We psychiatrists are amazed to learn that people think we’re telepathic, or that we’re psychologists, or that we can go out for coffee, or gossip about you. So I decided to set the record straight with these ten tips. They’ll also be helpful if you are considering consulting one of us. Ten things to know before you go:
1. We can’t read minds. Although it would be extremely useful and make the job so much easier if we could read minds, we can’t. So please try to verbalize your complaints. No, seriously, many people walk into my office, believing they just have to be there and I’ll know immediately what’s wrong. Sometimes it takes months to comprehend the problem, but many times I can make a diagnosis after two visits, but you must talk.
2. Psychiatrists are not psychologists, social workers, or lay therapists. Psychiatrists have medical degrees. We spent four years in medical school, then did a residency in psychiatry, and then many times did fellowships in our chosen field, i.e., psychopharmacology or child psychiatry. Because we learned how the body interacts with the mind, we can rule out physical disorders as a cause of mental illness. This is important, since a person may have a hyperactive thyroid, for example, which can trigger panic attacks, great anxiety, insomnia, or anorexia. We can look at thyroid blood tests or have a patient consult an endocrinologist if we suspect the problem stems from thyroid disease. Psychologists have a PhD, since they have usually studied four years in a university, concentrating on a variety of therapies, e.g., CBT or behavioral therapy. Social workers often have an MSW (medical social work degree) or a CSW (clinical social work degree), which is usually a master’s degree from a university. Lay therapists do not even need any degree and are not licensed by their states. Psychologists, social workers, nurses, lay therapists, and sometimes clergy all do psychotherapy with patients, but only a psychiatrist can prescribe medications and do therapy. We work together with many types of therapists, especially in hospitals and clinics.
3. We can hospitalize you if you need it. The most common types of psychiatric hospitalizations are for suicide attempts, detoxifications from drugs or alcohol, psychotic episodes caused by mania or from schizophrenia. Most psychiatrists use hospitalization sparingly as a last resort if no other treatment will work.
4. We can’t go out to coffee, or socialize outside the office, or date you. There might be rare exceptions, but we must maintain boundaries with our patients to protect them and ourselves. Many patients feel close to their doctors after revealing intimate and painful details of their lives, but our ethics require us to refrain from socializing with you. The reasons are quite complicated, but when these boundaries are violated, patients are harmed, doctors are sued and lose their licenses, and systems collapse. The rare exception might be when a psychiatrist shares some food with a severely disabled schizophrenic patient who otherwise might not be able to communicate.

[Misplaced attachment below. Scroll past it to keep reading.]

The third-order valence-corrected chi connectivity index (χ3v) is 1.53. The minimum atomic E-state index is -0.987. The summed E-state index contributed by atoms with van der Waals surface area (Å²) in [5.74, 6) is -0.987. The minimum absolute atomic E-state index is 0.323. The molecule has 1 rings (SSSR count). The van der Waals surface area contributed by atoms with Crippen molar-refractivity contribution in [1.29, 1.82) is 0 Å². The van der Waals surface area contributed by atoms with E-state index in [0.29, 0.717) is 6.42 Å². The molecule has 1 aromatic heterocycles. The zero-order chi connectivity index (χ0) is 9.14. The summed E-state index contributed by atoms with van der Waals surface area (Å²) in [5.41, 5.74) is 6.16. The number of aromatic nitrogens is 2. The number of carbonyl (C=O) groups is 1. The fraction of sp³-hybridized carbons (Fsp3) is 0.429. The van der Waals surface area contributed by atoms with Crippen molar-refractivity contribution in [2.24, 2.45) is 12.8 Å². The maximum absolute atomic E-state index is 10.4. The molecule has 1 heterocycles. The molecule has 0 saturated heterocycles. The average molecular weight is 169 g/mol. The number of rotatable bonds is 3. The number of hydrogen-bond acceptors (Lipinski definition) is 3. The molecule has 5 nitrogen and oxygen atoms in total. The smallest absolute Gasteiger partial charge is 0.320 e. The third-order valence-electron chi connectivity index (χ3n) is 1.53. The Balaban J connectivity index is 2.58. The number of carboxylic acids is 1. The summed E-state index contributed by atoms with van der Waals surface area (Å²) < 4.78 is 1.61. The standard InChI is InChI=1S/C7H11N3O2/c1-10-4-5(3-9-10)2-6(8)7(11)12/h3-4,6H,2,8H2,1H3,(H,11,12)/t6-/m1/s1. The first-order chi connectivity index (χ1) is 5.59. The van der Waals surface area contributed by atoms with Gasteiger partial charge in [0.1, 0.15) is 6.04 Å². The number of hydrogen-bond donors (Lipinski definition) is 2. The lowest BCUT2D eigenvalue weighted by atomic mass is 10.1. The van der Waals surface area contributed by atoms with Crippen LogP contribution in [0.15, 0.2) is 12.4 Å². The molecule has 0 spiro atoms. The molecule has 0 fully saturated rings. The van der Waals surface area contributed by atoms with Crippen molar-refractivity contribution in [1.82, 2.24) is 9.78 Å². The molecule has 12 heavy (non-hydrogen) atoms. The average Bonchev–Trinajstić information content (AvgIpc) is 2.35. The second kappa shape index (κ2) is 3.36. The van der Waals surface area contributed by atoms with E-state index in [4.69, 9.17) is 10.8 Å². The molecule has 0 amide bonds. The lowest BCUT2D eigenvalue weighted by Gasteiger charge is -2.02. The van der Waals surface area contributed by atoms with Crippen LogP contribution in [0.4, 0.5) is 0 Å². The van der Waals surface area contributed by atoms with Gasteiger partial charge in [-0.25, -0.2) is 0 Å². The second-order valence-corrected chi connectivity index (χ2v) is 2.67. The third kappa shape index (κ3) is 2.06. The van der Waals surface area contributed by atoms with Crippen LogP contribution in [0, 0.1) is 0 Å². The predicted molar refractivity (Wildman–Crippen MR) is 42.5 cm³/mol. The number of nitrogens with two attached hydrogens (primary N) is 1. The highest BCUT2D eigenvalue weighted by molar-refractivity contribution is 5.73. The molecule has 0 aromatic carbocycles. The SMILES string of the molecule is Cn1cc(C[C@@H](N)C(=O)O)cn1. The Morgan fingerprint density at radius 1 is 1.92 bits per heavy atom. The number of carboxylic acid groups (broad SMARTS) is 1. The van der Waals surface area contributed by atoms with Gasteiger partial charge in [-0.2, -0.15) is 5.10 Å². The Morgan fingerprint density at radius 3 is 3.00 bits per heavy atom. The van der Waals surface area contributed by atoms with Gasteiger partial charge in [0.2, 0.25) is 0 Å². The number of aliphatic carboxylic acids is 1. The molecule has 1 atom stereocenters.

5. We are available 24/7 if there is an emergency. Like most physicians, you can call us anytime if you are desperate, e.g., if you feel suicidal, have a bad reaction to a medication, or are ready to drink or drug again after a period of sobriety. Often we will just ask you to go to the closest emergency room or call 911 for an ambulance.
6. We are still learning the causes and genetics of many mental disorders. Science is advancing rapidly, but we don’t know precisely what genes are responsible for schizophrenia, bipolar disorder, or depression. We are getting there and the research is exciting, but we may not be able to answer your questions about your risk factors for passing these conditions on to the next generation.
7. We don’t have a blood test to determine if you have schizophrenia, bipolar disorder, or depression. We have to interview you and get your history clinically before we can determine what you have.
8. We are not shocked by most of what you tell us. Don’t worry. Most seasoned practitioners have heard the worst stories that you can imagine. So please go ahead and reveal your stories so that we can help you. Many patients feel embarrassed by what they have to say and so they modify their narratives. By telling the truth the best you can, you can help us understand and treat you.
9. The only time we have to break your confidentiality is if you want to harm or kill someone else. We are bound by the HIPPA laws and can’t reveal anything you tell us. However, if you wish to harm or kill someone, we have the duty to warn. The precedent for this started with the Tarasoff case in California, in which a young man killed his girlfriend. The psychologist treating the man warned the family, but the police who questioned the man said he was harmless. The family took it to the California Supreme Court who ruled in favor of the Tarasoff’s. Since then therapists have had the duty to warn.
10. We are neither all good or all evil as portrayed in many films that show psychiatrists as Dr. Evil or Dr. Good. Movies have often shown psychiatrists like Hannibal Lecter or Dr. Caligari as completely malignant. Or we are seen as all good, like the psychiatrist who Bruce Willis played in “The Sixth Sense.” Of course, we have negative and positive qualities like any other person. During psychotherapy patients project various attributes onto their doctors that should be discussed and analyzed. When you can see your psychiatrist as negative and positive, you probably are improving.
Hopefully, these ten tips will be of use to you when you are choosing a doctor to work with.